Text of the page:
CHICAGO -- White Sox manager Rick Renteria can't bring himself to utter the word "rebuild."
"I call it adjustments to rosters," Renteria said Friday before the opening of SoxFest 2018 at the Hilton Chicago. "Not ... the other word."
Renteria's boss, general manager Rick Hahn, doesn't shy away from using any words to describe the direction that dominated the landscape of the Sox's season in 2017 and will continue to do so in '18. Hahn continued his mantra of practicing patience with a Sox team that flashed signs late last season of being a contender sooner rather than later.
"We have a great deal of excitement heading into this season, but we also know objectively where we're at in this thing," Hahn said. "We've made a lot of progress in the last year-plus (and) we feel we're much closer ... to being able to field a team that can contend for championships on an annual basis. But we also know there's a fair amount of work ahead of us."
That work will involve the players and coaches who during the first of the three-day festival were cheered by enthusiastic Sox fans who are all-in with the rebuild.
"The fan support has been stunning," Hahn said. "It has been overwhelming in terms of the amount of enthusiasm and energy they've shown. This weekend is sold out (and) virtually every fan that interacts with me directly ... has expressed their support. As an organization, we very much appreciate (that). I think when we preach patience at this point, to an extent we're saying it to ourselves. There's going to be a temptation."
That temptation will center around the highly touted Sox prospects Hahn & Co. have stockpiled in the last 12 or so months. Eloy Jimenez and Michael Kopech -- two of the popular players SoxFest attendees most clamored to get a look at Friday -- lead a young group that will write the next chapter in Sox history. At some point in 2018, Jimenez and Kopech, as well as perhaps Alec Hansen, Dane Dunning and Dylan Cease, are likely to follow '17 call-ups Yoan Moncada, Reynaldo Lopez and Lucas Giolito to the majors.
Sox fans aren't the only ones excited by that prospect.
"Can I contain my excitement? No, I can't -- I don't want to contain my excitement," Renteria said. "I want everybody to see my excitement because it is real. Not everybody is going to make it, not everybody is going to be The Guy. But there is a lot here.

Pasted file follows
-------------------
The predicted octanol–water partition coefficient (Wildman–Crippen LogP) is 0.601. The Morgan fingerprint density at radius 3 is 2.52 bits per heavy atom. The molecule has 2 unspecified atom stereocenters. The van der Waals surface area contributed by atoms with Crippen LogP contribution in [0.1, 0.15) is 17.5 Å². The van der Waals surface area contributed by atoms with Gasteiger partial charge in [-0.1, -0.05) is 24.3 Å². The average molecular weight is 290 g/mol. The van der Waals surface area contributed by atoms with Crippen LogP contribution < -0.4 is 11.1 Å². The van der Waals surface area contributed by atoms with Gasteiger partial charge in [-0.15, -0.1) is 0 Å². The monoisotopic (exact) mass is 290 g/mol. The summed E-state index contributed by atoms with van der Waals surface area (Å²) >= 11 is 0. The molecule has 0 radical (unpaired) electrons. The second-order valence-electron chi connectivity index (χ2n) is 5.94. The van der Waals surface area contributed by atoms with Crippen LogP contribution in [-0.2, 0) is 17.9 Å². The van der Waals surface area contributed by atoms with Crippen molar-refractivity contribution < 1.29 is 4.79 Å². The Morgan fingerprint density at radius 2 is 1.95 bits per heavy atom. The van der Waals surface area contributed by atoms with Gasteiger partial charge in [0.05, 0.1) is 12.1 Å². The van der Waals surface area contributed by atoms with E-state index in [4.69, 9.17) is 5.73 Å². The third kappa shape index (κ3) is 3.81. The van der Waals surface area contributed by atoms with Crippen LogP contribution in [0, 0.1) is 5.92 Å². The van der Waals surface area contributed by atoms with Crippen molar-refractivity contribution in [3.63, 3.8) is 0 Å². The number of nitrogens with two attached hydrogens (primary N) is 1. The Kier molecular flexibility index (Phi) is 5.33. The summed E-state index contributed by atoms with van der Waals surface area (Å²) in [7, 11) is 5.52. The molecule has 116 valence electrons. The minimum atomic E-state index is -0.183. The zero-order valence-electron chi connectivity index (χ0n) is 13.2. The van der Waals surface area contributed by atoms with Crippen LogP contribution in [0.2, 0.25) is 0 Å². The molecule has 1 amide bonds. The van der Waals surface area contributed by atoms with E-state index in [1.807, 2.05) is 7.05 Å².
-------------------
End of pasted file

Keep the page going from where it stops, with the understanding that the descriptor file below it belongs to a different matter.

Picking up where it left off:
"I can contain my patience knowing that if we do it the right way, at the end of the day we're going to have a chance for some successful seasons and have a lot of fun."
Any rebuild is a fluid situation, and the one in full swing on the South Side is no exception. A new phase beyond developing players at both the minor- and major-league levels will eventually come, even if no one involved has a firm timeline on when it will happen.
"You'll know it when you see it," Hahn said. "You'll know when you start seeing us be aggressive to add more veteran talent to round out our roster. Over the next couple of winters, there's been a lot discussed already about how robust those free agent classes may well be, and you may well see us be a little more active than we were this past offseason.
"As we sit here today though, you look at not just what you hear from us or what you're seeing with your eyes, but what's being reported by people outside the organization. We objectively have options at every position, guys who could, if they max out and hit their ceiling, provide us with championship- caliber players at every position on the field and on the pitching staff."
Maybe it will be at that point Renteria will be comfortable enough to use the word "rebuild."
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